The PSAT Tests Before The SAT

The PSAT Tests Before The SAT

3 Tests before the SAT

There are 3 tests that students may take before taking the SAT – PSAT 8/9, the PSAT 10 and the PSAT (also known as the NMSQT – National Merit Scholarship Qualification Test). Let’s understand what each of these are and how do they differ to be a little more ahead in planning undergraduate admissions.

The first one – PSAT 8/9

The PSAT 8/9 is the first test that students may take in the overall suite of tests from the CollegeBoard. As the name suggests the PSAT 8/9 is generally taken by students in their 8th or 9th grade of schooling. The purpose of preparing for the PSAT 8/9 is primarily to get an orientation towards the other tests PSAT and the SAT. However, the PSAT 8/9 percentile scores may give the test-taker a reasonable indication of his/her college and career readiness. The Score however is not going to be a criterion for admissions/scholarships.

The Second – PSAT/NMSQT

The PSAT/NMSQT is the next test that students generally take, in their 10th /11th grade. The test is conducted only on 3 days, which the schools can choose from (Primary Test day – October 11th , Saturday Test day – October 14th and Alternate Test day – October 25th ) in the October month. While the students cannot make the choice between the three dates, the schools can. Most of the schools choose the Primary test day. This test not only helps students prepare further for the final test the SAT, but also acts as a qualification test for the National Merit Scholarship. The competition is fierce and very few (the top percentile scorers) actually qualify for the scholarship. This also tells how important it is to start the preparation as early as in the 8th/9th grade with the PSAT 8/9. (If you are not a U.S Citizen, though you may take the test, you may not be eligible for the scholarship. Also, though the PSAT/NMSQT can be taken any number of times, the score one gets in the test when taken as a junior only, is considered for qualifying for the scholarship).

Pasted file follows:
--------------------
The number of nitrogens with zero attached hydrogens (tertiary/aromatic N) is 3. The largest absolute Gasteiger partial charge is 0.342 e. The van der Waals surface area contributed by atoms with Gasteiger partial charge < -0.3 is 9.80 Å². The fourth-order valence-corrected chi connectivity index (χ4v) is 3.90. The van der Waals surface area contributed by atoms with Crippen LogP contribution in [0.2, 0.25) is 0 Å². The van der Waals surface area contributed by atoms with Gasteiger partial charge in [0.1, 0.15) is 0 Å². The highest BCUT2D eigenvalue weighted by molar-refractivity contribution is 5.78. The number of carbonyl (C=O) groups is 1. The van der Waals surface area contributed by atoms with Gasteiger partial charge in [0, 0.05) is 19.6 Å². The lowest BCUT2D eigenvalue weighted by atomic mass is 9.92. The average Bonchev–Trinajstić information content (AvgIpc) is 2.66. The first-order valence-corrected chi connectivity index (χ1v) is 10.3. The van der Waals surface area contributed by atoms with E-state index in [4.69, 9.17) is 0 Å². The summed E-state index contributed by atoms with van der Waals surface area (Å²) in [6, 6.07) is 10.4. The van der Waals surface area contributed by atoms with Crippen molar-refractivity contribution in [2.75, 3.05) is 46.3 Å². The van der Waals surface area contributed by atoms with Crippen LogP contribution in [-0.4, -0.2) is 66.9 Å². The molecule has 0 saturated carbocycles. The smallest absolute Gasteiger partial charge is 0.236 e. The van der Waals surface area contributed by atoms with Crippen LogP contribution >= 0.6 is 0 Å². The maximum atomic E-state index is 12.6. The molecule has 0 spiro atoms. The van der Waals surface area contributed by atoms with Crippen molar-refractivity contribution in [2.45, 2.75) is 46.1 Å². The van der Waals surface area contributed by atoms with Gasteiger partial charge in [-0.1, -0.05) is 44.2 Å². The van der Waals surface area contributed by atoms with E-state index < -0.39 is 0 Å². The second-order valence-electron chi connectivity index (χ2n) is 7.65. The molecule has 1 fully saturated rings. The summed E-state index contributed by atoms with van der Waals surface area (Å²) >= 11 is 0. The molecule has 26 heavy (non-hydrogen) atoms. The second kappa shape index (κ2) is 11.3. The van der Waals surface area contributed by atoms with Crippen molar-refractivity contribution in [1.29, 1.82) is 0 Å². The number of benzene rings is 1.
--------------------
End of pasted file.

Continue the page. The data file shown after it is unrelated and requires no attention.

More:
The Third – PSAT 10

This is an equivalent test to the PSAT/NMSQT, except that this doesn’t qualify the test-takers for a scholarship. It only helps them prepare for the SAT. This is taken by test-takers who miss out on taking the PSAT/NMSQT. This is conducted in the period February–April of the year. Schools choose a date from the ‘testing window’ given by the CollegeBoard.

The Similarities between the tests:

Firstly, all of these tests are taken to know how prepared are the test-takers to score high on the SAT. All these tests have almost the same content being tested. They primarily have Mathematics and English – Reading & Writing being tested. The questions mostly are of multiple choice types. The tests are scored in ranges (ranges differ from test to test). The tests have multiple sections – Reading, Writing, Mathematics (calculator and non-calculator). The different scores that one gets – total score, cross-test scores and section scores are all similarly calculated for all the tests.

The Differences between the tests:

The tests differ in their difficulty levels, durations, number of questions. The PSAT 8/9 is considered to be the easiest, shortest in duration having the least number of questions in comparison with the PSAT and the PSAT 10. The PSAT/NMSQT and the PSAT 10 are of equal duration, number of questions as well as the difficulty level. While the PSAT 8/9 and the PSAT 10 do not help in qualifying for the National Merit Scholarships, the PSAT/NMSQT does.

For a more detailed comparison, one may visit the following:

https://collegereadiness.collegeboard.org/about/alignment/math/psat-8-9-psat-nmsqt

https://collegereadiness.collegeboard.org/about/alignment/reading/psat-8-9-psat-nmsqt

https://collegereadiness.collegeboard.org/about/alignment/writing-language/psat-8-9-psat-nmsqt

To kick-start your preparation for the PSAT, you may visit www.fabmarks.com/psat to get FREE access to a lot of e-learning resources – recorded concept videos with text-explanations, practice questions, mini-tests, full-length tests and more.

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